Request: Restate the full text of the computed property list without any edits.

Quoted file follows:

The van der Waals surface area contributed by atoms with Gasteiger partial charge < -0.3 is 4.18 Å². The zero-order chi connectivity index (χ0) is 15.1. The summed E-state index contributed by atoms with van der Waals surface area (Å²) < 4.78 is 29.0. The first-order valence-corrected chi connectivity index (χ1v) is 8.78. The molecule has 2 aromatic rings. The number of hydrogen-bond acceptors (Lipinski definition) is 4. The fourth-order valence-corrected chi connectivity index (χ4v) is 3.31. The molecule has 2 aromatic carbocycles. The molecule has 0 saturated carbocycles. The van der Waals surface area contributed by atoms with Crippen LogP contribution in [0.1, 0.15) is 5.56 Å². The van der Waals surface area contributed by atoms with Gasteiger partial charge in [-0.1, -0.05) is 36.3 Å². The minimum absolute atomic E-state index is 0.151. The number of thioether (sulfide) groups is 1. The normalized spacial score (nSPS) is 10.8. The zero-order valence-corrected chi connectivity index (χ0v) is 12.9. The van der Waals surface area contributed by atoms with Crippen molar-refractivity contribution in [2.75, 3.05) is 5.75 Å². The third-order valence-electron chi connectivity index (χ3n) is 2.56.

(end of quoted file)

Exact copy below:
The van der Waals surface area contributed by atoms with Gasteiger partial charge < -0.3 is 4.18 Å². The zero-order chi connectivity index (χ0) is 15.1. The summed E-state index contributed by atoms with van der Waals surface area (Å²) < 4.78 is 29.0. The first-order valence-corrected chi connectivity index (χ1v) is 8.78. The molecule has 2 aromatic rings. The number of hydrogen-bond acceptors (Lipinski definition) is 4. The fourth-order valence-corrected chi connectivity index (χ4v) is 3.31. The molecule has 2 aromatic carbocycles. The molecule has 0 saturated carbocycles. The van der Waals surface area contributed by atoms with Crippen LogP contribution in [0.1, 0.15) is 5.56 Å². The van der Waals surface area contributed by atoms with Gasteiger partial charge in [-0.1, -0.05) is 36.3 Å². The minimum absolute atomic E-state index is 0.151. The number of thioether (sulfide) groups is 1. The normalized spacial score (nSPS) is 10.8. The zero-order valence-corrected chi connectivity index (χ0v) is 12.9. The van der Waals surface area contributed by atoms with Crippen molar-refractivity contribution in [2.75, 3.05) is 5.75 Å². The third-order valence-electron chi connectivity index (χ3n) is 2.56.